“If someone came in with a wheelbarrow full of money, I would sell tomorrow!” Sound familiar? Business owners utter this or similar phrases each and every day. The reality is that the person with all of that “crazy” money isn’t coming through the door. In fact, the people that may be interested in your business will probably arrive with advisors and a formula to assign a value to your priceless (to you, anyway) business. Are you ready for them? Do you know the value of your company? If retiring, how much do you need for retirement? Can you finance a sale? Is your team of advisors prepared to support you?
First, if you are a business owner, then what is your motivation to sell? The most common scenarios are: Retirement of the primary shareholder; Competitive pressures; Death or illness of the owner; Financial difficulties; Readiness of heirs to take control of the business; or Desire for liquidity and asset diversification on the part of the primary shareholder. Each owner’s reasons fall into a different category or combination thereof and so the approach going forward will be different for each situation.
Let’s review the most common scenario of an owner selling a business for retirement purposes. Many considerations need to be taken into account including: the amount of income needed to fund retirement; the value of the business and the relationship to retirement funding; the target audience for the sale whether internal (family, partners or employees) or external; the need and ability of the owner to work through a transition period with the new owner(s); and, most importantly, the readiness of the owner to retire. These are the prevailing issues in the majority of privately held company sales. If not addressed early with a firm plan, then the chances of a deal completed to the satisfaction of the interested parties is reduced substantially. Emergency situations occur, but business owners should take the time and commitment to resolving the above questions before initiating the sales process.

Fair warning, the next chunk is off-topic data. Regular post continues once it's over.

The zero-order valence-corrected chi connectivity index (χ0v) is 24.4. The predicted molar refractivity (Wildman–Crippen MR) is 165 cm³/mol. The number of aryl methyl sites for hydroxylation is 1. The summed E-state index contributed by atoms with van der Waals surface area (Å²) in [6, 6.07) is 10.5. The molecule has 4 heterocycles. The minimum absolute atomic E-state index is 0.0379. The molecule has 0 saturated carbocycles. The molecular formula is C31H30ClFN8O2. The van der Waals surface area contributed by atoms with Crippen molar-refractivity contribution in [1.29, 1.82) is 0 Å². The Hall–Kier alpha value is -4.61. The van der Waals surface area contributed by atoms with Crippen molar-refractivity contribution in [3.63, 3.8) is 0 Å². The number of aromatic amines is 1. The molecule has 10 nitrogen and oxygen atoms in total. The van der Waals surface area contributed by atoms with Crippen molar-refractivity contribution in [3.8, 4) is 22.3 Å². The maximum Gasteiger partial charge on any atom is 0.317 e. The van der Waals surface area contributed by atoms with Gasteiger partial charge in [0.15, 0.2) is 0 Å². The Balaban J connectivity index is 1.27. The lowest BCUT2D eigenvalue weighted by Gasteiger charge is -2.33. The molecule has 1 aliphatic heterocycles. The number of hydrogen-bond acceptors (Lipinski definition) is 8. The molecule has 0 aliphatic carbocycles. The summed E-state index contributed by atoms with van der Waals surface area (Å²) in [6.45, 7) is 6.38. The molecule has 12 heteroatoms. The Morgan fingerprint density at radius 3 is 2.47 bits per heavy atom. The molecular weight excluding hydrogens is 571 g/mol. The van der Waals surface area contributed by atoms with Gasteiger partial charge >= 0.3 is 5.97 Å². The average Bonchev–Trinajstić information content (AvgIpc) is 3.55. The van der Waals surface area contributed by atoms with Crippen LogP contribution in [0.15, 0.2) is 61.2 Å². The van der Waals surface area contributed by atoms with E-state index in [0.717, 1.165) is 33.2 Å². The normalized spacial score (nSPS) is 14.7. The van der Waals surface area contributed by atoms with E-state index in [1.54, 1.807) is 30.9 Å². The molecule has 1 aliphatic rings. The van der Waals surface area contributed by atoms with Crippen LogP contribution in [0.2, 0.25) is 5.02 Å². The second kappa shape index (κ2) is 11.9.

After careful deliberation in laying out a plan to sell the company an owner is disappointed in that while the initial suitors all meet the desired profile, the offers are woefully short of expectations. Are the interested buyers attempting to take advantage of the business owner or is the owner unrealistic in their value of the company? In over 50% of the cases, the business owners overestimated the value of their firms according the Exit Planning Institute. However, a combination of negotiating strategy and owner expectations may both affect the starting point of negotiations which leads us to our next point…
Have a team of experienced advisors assist you with the planning and negotiation processes. Business owners will typically focus on the “big number” (sales price) and give away far too many concessions in the details of the final sales agreement. Working with experienced professionals will provide insight on current market trends with regard to price and structure and, working with the team, will maximize your opportunity to meet all of your financial, business and personal goals.
This is but an overview of the many considerations a business owner should reflect on before and during the sale of their company – especially when planning for retirement. The Executive Influence has the experience and professional business partners to advise and guide owners to a successful business sales transaction. We understand the importance and legacy of the owners as they approach retirement. Contact us to begin a confidential and discreet discussion.